Carol Browner, Assistant to the President for Energy and Climate Change, Talks Caps, Solar and Drilling With ABC News

Once thought of as an Al Gore protege, Carol Browner is now President Obama's director of energy and climate change policy. The Assistant to the President for Energy and Climate Change was chief administrator for the Environmental Protection Agency from 1993 to 2001, serving longer than any other administrator.

Browner spent time on the board of the Alliance for Climate Protection, Gore's climate campaign, as well as the Center for American Progress, a public policy research and advocacy group, before stepping down to join the Obama administration. She has been acknowledged as a key negotiator to the comprehensive Waxman-Markey climate bill, as well as the auto bailout.

In this excerpted interview with ABC News, she talked today about the work that lies ahead as the Obama Administration crafts its energy policy.

Video of Obama announcing new fuel-efficiency standards.Play

Q: It has been suggested that a new energy bill will be introduced in the Senate Earth Day, April 22.

A: There is a bipartisan team, Sen. [John] Kerry [D-Mass.], [Joe] Lieberman [Connecticut independent Democrat] and [Lindsey] Graham [R-S.C.] working to craft legislation that would meet the goal of a comprehensive energy plan. I think they are working over the next several weeks to put that bill out…

Q: What does the president want included?

A: We would hope a plan would build on work that we're already doing. The president has said repeatedly -- at the State of the Union [and] last week -- what we need is a comprehensive energy plan for this country, one that breaks our dependence on foreign oil, one that creates a new generation of clean energy jobs, and one that puts a cap on the dangerous pollutants that contribute to global warming. We're encouraged by the fact that the House has already passed the bill.

VIDEO: President Obama issues stricter emissions standards for automobiles.Play

Q: Specifically?

China right now is guaranteeing that they will build so many wind farms, so many solar farms. That kind of guarantee leads to direct investment. We need to make the same kinds of guarantees.

A: We're hoping a comprehensive energy bill will set a renewable electricity standard, a significant commitment to nuclear [energy]. We believe that natural gas offers real opportunities. We think that it's important to invest in carbon capture and sequestration. We have a lot of coal facilities in this country, we have coal, and we need to make sure that we're making investments so that if we continue to use coal, we're doing it in a way that is not damaging to the environment.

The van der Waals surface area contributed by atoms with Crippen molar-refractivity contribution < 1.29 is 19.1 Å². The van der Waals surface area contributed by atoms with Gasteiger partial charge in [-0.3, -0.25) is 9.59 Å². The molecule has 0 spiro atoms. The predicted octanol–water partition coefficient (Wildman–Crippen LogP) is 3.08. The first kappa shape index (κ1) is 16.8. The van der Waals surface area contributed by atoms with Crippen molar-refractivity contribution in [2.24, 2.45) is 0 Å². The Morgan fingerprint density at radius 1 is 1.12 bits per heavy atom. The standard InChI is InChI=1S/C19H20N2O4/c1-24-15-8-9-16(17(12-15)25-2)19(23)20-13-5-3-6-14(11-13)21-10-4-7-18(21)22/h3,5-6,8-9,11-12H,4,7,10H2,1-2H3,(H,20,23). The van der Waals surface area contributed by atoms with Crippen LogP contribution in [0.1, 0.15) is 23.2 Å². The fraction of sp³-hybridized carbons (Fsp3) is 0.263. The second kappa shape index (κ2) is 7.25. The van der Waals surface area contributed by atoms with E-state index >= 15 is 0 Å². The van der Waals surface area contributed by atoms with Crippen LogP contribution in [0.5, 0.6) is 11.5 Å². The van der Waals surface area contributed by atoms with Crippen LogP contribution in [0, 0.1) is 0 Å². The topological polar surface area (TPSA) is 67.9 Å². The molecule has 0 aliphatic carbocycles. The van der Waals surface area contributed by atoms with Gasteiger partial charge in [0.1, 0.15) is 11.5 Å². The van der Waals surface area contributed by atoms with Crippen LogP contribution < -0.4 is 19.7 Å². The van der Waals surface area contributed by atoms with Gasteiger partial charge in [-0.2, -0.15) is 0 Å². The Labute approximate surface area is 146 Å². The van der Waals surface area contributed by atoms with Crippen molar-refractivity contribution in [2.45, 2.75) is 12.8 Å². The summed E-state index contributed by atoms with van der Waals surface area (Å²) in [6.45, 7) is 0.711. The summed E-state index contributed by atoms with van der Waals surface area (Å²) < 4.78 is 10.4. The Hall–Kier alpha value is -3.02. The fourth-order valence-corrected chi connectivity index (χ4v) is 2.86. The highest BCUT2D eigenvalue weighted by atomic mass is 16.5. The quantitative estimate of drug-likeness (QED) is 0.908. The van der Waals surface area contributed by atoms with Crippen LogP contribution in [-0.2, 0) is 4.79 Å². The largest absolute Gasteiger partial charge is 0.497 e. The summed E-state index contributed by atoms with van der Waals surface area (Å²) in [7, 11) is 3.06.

Energy and climate change expert explains the presidents new plan.Play

Obama's Assistant to the President for Energy and Climate Change States Her Case

We also hope that there will be an investment to allow us to develop the technology for the next-generation vehicles, for example battery technology, we're making significant investments. We want to not only have the benefits of clean energy, we also want to participate and lead the world in the clean energy revolution…

Q: What about a cap on carbon or some other pricing mechanism?

A: We need a cap on carbon; we absolutely believe that, we are open to what are the mechanisms for ensuring what is the lowest cost for compliance. A trading regime certainly can be a very important part of that, and senators are looking at a variety of options. It's fairly safe to say that they will incorporate some type of trading mechanism.

Q: Opponents of the bill have argued it will actually cause energy prices to skyrocket and mean the reduction of jobs. What's your response to that.

A: I think the senators are being very careful to ensure that doesn't happen, that there are phase-in periods, so that we can bring online the new technology. There is a long history. As you know, I was at the EPA for eight years. There's a long history of EPA setting environmental standards and people suggesting that life as we know it is going to grind to a halt. In fact, what happens, once we have the certainty and predictability, American ingenuity rises to the occasion, and we find an answer more cheaply and more quickly than anyone had anticipated and it allows us to lead the world in that new technology. I meet with CEOs day in and day out and there are lots of people prepared to make investments in the new technologies which will allow us to meet the needs of America in terms of security, in terms of electricity production and in terms of a cleaner environment. But we have to give them the rules of the road.